Crimes and Transactions, 88 California Law Review 921 (2000)
Professor Finkelstein's paper focuses on perhaps the most basic question one could ask about the criminal law: What explains the existence of the criminal category, as distinct from other kinds of mischief? Assuming that society has good reason to deter mischievous conduct or to sanction those responsible for it, we might still ask why either goal should require a distinctively criminal category. The problem was brought to contemporary prominence by Robert Nozick, who, in Anarchy, State and Utopia, asked: Why not simply compensate? If we begin with the (contestable) premise that every kind of wrong that we might want to deter or to sanction consists in a rights violation, then the question is, why don't we simply have a scheme in which those who are the victims of rights violations secure compensation from those who have wronged them? In the language of the law, why not torts alone?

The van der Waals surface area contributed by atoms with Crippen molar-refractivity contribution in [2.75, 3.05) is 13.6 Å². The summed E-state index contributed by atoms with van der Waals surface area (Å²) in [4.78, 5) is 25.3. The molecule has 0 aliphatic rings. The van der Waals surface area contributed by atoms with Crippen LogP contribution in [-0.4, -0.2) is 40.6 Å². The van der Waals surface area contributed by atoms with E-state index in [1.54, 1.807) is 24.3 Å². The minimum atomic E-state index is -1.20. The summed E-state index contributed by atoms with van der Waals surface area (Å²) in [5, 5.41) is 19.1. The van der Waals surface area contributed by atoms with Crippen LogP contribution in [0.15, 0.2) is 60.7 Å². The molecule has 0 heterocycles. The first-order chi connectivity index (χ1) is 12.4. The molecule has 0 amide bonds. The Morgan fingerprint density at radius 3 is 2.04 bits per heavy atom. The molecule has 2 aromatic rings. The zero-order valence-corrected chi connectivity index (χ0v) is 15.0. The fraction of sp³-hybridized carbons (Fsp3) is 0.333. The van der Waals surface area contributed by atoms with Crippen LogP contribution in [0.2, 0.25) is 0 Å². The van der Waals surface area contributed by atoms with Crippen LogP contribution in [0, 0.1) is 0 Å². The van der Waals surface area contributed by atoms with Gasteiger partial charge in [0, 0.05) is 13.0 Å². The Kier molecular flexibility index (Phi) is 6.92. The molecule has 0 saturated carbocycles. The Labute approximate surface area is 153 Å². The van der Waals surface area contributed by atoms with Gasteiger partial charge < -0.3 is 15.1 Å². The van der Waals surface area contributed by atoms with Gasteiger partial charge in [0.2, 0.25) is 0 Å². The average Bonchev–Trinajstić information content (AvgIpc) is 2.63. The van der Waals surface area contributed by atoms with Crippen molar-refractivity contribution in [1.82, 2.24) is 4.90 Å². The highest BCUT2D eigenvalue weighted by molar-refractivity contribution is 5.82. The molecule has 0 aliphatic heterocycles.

Date of Authorship for this Version
Coleman, Jules L., "Crimes and Transactions" (2000). Faculty Scholarship Series. Paper 4213.